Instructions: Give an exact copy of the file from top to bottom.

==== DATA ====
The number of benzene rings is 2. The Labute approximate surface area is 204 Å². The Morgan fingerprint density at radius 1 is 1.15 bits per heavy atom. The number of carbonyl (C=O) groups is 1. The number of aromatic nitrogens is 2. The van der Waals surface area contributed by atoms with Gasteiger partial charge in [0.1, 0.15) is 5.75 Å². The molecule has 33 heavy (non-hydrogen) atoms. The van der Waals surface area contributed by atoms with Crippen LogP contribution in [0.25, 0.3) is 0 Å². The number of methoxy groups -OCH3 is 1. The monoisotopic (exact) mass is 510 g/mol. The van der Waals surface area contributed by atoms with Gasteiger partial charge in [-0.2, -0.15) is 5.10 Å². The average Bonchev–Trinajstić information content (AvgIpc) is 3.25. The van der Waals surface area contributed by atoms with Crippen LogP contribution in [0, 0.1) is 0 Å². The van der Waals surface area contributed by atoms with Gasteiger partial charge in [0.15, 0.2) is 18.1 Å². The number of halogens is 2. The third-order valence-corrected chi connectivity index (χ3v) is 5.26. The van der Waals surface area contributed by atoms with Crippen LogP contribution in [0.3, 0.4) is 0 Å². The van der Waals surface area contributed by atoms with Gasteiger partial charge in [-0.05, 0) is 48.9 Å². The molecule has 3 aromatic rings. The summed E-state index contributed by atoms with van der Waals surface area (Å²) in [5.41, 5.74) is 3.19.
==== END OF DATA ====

The number of benzene rings is 2. The Labute approximate surface area is 204 Å². The Morgan fingerprint density at radius 1 is 1.15 bits per heavy atom. The number of carbonyl (C=O) groups is 1. The number of aromatic nitrogens is 2. The van der Waals surface area contributed by atoms with Gasteiger partial charge in [0.1, 0.15) is 5.75 Å². The molecule has 33 heavy (non-hydrogen) atoms. The van der Waals surface area contributed by atoms with Crippen LogP contribution in [0.25, 0.3) is 0 Å². The number of methoxy groups -OCH3 is 1. The monoisotopic (exact) mass is 510 g/mol. The van der Waals surface area contributed by atoms with Gasteiger partial charge in [-0.2, -0.15) is 5.10 Å². The average Bonchev–Trinajstić information content (AvgIpc) is 3.25. The van der Waals surface area contributed by atoms with Crippen LogP contribution in [0, 0.1) is 0 Å². The van der Waals surface area contributed by atoms with Gasteiger partial charge in [0.15, 0.2) is 18.1 Å². The number of halogens is 2. The third-order valence-corrected chi connectivity index (χ3v) is 5.26. The van der Waals surface area contributed by atoms with Crippen LogP contribution in [0.3, 0.4) is 0 Å². The van der Waals surface area contributed by atoms with Gasteiger partial charge in [-0.05, 0) is 48.9 Å². The molecule has 3 aromatic rings. The summed E-state index contributed by atoms with van der Waals surface area (Å²) in [5.41, 5.74) is 3.19.